But you can’t fully ignore the periphery characters either, because they’ll be the pawns you use to fight with, and it’s not as if there’s a war factory available to mass produce comely maidens on angelic horseback. That brings us to the second and most chilling defining point of the Fire Emblem games: death is permanent.
Yes, you may have invested all of your emotional resonance into the lecherous knight or the differently-abled bard boy, but one wrong movement and a couple of thrown axes later and you’ll be mashing buttons to skip through their dying words. I wish they weren’t so self-indulgent in death though. Yes, dear boy, you may very well have forty arrows sticking out your gullet, due to my hopelessly inept tactics and myopia. But I’ve got a battle to win, lad, and you’ve been deemed an acceptable casualty – surplus to requirements.
But are they really? We strategists and generals, we love to just throw cannon fodder to the wayside. And maybe if we were mass-producing infantry, as you do in other games and as we humans have done in global conflicts, you could just do away with the lesser soldiers as you made your advance on the enemy, and not feel a crumb of guilt about it either. Tens of thousands of deaths to advance twenty metres on the battlefield? It’s a strategy that’s been employed several times in past human warfare, and it will happen again in the future.
But we mustn’t be so callous in Fire Emblem of course, because they’re real people (well, people with names and more than 4 lines of dialogue, which in game terms is Pulitzer Prize stuff) and we also have the capacity to rewrite history and try battles again. So that’s exactly what I do – any time I lose a unit, which is heart-breakingly frequent, and usually comes through me not bothering to check if they were being frogmarched too close to the Incredible Hulk on horseback with a sword large enough to impale God, I simply curse to myself then reset (checking that nobody’s looking) and repeat. What a deal that is. I’ve called for a few mulligans like that in my chess career, after having made hopelessly suicidal moves through astounding ignorance, only to be told by my opponent to sit on it every time.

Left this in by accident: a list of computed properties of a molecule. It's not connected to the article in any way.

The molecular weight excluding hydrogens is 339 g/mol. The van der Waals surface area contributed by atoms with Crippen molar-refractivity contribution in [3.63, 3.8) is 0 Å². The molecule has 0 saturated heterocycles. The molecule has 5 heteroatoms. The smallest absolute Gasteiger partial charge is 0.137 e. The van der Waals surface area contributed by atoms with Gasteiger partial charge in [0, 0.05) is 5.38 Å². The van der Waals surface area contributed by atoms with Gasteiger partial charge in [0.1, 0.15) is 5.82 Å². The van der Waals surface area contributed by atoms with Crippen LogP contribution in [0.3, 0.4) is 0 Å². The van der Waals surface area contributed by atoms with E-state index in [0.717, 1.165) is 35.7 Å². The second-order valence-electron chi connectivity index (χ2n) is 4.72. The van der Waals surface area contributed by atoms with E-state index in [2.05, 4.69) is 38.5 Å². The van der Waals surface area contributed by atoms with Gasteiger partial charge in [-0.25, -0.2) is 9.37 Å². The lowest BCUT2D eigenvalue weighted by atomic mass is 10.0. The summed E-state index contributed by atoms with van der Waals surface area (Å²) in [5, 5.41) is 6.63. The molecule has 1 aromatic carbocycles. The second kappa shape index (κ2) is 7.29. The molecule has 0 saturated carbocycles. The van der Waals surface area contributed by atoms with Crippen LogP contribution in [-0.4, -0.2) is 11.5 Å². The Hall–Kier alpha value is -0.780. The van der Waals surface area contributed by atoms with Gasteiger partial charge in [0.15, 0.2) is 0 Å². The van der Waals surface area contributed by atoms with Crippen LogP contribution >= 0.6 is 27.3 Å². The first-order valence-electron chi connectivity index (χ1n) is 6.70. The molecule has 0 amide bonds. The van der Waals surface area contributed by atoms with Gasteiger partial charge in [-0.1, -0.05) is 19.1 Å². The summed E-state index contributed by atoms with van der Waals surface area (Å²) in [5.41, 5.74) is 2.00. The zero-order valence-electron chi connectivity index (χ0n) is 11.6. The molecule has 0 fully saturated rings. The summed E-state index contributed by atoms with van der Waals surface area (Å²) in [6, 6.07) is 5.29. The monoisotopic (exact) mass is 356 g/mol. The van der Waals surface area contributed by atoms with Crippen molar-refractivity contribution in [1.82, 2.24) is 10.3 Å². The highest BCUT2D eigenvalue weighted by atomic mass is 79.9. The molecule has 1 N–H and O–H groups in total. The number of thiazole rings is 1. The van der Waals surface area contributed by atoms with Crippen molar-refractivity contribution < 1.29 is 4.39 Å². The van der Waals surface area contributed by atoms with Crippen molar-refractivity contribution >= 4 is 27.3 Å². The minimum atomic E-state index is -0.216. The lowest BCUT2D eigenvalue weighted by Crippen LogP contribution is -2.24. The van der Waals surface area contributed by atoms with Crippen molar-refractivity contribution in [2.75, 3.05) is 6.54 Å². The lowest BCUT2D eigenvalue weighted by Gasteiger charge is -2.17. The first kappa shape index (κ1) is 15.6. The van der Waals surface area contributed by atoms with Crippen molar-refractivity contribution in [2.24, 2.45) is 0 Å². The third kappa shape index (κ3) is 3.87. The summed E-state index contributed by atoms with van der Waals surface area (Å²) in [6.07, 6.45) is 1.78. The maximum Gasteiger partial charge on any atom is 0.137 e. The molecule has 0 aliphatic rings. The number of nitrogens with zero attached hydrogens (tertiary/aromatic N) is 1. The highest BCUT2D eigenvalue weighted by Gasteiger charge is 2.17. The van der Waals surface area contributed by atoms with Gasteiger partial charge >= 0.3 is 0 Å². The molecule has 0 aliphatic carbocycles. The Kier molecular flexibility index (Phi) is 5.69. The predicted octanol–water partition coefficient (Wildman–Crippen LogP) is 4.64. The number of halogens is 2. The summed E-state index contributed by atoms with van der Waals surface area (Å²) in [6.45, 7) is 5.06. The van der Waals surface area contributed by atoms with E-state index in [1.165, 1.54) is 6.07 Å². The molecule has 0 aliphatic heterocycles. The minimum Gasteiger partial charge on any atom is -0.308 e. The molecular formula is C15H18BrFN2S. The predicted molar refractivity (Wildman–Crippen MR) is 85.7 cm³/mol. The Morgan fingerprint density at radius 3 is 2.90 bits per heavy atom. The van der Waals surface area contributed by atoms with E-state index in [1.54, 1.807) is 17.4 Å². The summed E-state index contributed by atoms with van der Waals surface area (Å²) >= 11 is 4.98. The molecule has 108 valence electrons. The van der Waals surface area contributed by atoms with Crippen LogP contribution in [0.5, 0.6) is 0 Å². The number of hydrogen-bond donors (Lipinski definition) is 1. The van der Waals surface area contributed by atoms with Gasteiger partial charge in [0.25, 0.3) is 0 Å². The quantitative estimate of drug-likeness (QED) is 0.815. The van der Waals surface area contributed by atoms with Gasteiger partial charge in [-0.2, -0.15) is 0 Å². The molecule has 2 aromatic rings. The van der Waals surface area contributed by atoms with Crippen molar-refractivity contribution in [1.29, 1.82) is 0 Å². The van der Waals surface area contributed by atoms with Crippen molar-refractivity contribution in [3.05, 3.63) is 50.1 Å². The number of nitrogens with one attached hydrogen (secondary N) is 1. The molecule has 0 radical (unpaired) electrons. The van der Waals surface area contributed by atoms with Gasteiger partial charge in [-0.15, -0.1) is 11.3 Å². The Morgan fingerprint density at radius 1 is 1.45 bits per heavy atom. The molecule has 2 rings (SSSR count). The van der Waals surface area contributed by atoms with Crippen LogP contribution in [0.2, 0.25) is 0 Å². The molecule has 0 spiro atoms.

So we can circumvent the permanent death mechanic, which slows gameplay progress right down but at least it keeps you going – and keeps you on your toes. It does mean that you can’t produce your own armies, meaning that scope for strategy is more limited, and there becomes more of a temptation to lean on tougher ‘crutch’ characters to cut a swathe through the trolling enemies; after all, two or three decent hits can put one of your units down for good. You never mind sacrificing a Pawn or even a Knight in chess, when there’s a Queen to be had. But would you display the same cold streak if each of your eight Pawns spoke to you and conformed to anime tropes? Actually, best not to answer that.
So that’s your experience with Fire Emblem, then – carefully nurse your units over the line, having saved-and-quit more than once to make sure your Cro-Magnon axeman makes it to the end and you get to savour those sweet additional dialogue trees, while also making sure that every unit has functional weapons and equipment (yes, the weapons have durability levels which is always fantastic news) and get a big enough share of the Experience Points to level up.
It’s fun for a time, especially as the tutorials never seem to end in this game which means a lot of the levels are half-done by the time you assume “control”. But Christ, I can’t even look after my Queen properly in chess, usually looking on haplessly as she gets felled by some sneaky Bishop from out of nowhere. So what makes you think I can juggle all of what Fire Emblem throws up? It’s fun to get out there on the battlefield sometimes, but perhaps I’m not the master strategist I always thought I was.
22 February 2017